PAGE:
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NetApp HCI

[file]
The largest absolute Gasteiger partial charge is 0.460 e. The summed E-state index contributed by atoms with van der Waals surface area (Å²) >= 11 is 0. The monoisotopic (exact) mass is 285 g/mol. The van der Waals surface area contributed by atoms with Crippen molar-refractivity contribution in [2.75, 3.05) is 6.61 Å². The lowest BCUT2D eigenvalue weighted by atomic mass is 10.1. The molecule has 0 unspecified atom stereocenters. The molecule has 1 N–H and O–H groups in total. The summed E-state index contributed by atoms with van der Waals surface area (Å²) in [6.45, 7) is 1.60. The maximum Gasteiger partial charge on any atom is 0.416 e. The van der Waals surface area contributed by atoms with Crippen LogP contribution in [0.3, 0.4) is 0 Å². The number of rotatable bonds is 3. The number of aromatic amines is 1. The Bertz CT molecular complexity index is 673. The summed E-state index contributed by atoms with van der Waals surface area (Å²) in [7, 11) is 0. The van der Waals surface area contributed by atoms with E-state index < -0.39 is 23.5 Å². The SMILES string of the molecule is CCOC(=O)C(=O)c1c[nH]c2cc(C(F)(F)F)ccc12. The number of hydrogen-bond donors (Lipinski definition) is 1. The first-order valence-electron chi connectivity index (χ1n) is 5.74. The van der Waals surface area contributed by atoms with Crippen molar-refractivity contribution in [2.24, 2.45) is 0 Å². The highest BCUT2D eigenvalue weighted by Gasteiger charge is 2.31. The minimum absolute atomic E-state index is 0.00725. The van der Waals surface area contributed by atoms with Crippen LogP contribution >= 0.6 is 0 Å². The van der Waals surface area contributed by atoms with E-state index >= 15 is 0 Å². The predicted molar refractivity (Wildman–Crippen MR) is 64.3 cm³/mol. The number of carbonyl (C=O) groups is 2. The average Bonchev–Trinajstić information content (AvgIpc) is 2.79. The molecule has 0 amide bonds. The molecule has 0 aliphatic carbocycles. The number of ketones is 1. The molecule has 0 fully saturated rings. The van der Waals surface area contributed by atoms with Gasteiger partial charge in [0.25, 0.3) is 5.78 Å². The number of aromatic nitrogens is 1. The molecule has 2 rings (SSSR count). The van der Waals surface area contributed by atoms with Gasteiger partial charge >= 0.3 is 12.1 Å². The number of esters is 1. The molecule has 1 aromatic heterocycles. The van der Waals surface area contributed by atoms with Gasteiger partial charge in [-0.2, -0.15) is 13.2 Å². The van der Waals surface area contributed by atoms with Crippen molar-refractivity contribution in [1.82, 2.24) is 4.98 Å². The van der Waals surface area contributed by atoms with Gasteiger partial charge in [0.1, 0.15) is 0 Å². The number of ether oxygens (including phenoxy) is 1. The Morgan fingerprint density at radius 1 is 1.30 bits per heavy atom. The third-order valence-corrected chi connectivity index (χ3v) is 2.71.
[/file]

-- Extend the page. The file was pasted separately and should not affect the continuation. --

When NetApp announced its very own HCI platform halfway through 2017 there was a lot of commotion about whether or not it actually qualified to be labeled Hyperconverged Infrastructure. While researching NetApp HCI platform specifics the last couple of weeks for the WhatMatrix SDS/HCI category, I found myself reflecting back on this particular discussion. You might or might not remember that when we first launched the SDS/HCI category back in October 2015, we did so by introducing our definitions for Software Defined Storage and Hyperconverged Infrastructure in a blogpost. We meant for them to be as objective and vendor-agnostic as possible. Now some 2.5 years after the fact I’d like to revisit these very same definitions with you and evaluate the NetApp HCI platform against them. Let’s start by looking at the broader term, Software Defined Storage (SDS): Rule #1: The software is designed to run on commodity server hardware and makes use of the available resources therein. The center piece of the NetApp HCI solution is without a doubt SolidFire Element OS. The SolidFire storage software consumes the local storage (SSDs) residing in each storage node and leverages the available NVRAM (PCIe) and DRAM in these servers to provide basic and advanced storage services. “Local” refers to the storage devices inside the server chassis and excludes the storage devices physically installed in external disk shelves. No argument there, I would consider it a straight ‘tick in the box’. Rule #2: The solution aggregates physical storage capacity from separate systems into a single shared storage pool. NetApp HCI’s core component, SolidFire Element OS, does exactly this. All local SSDs distributed across individual storage nodes become part of the same shared block pool. From this block pool capacity is assigned to logical volumes which are then served to hypervisor hosts and bare metal hosts by means of the iSCSI storage protocol. Aggregating and provisioning this way is foundational for the ability to (massively) scale-out both performance and capacity, which solves one of the important limitations associated with traditional shared storage architectures. Again NetApp HCI seems to fit the bill nicely, so we give it another ‘tick in the box’. Rule #3: The solution offers a broad set of storage functionality (services) comparable to traditional hardware defined shared storage systems. Let’s make this a little more explicit, shall we? The broad spectrum mentioned here includes at least the following core areas and capabilities: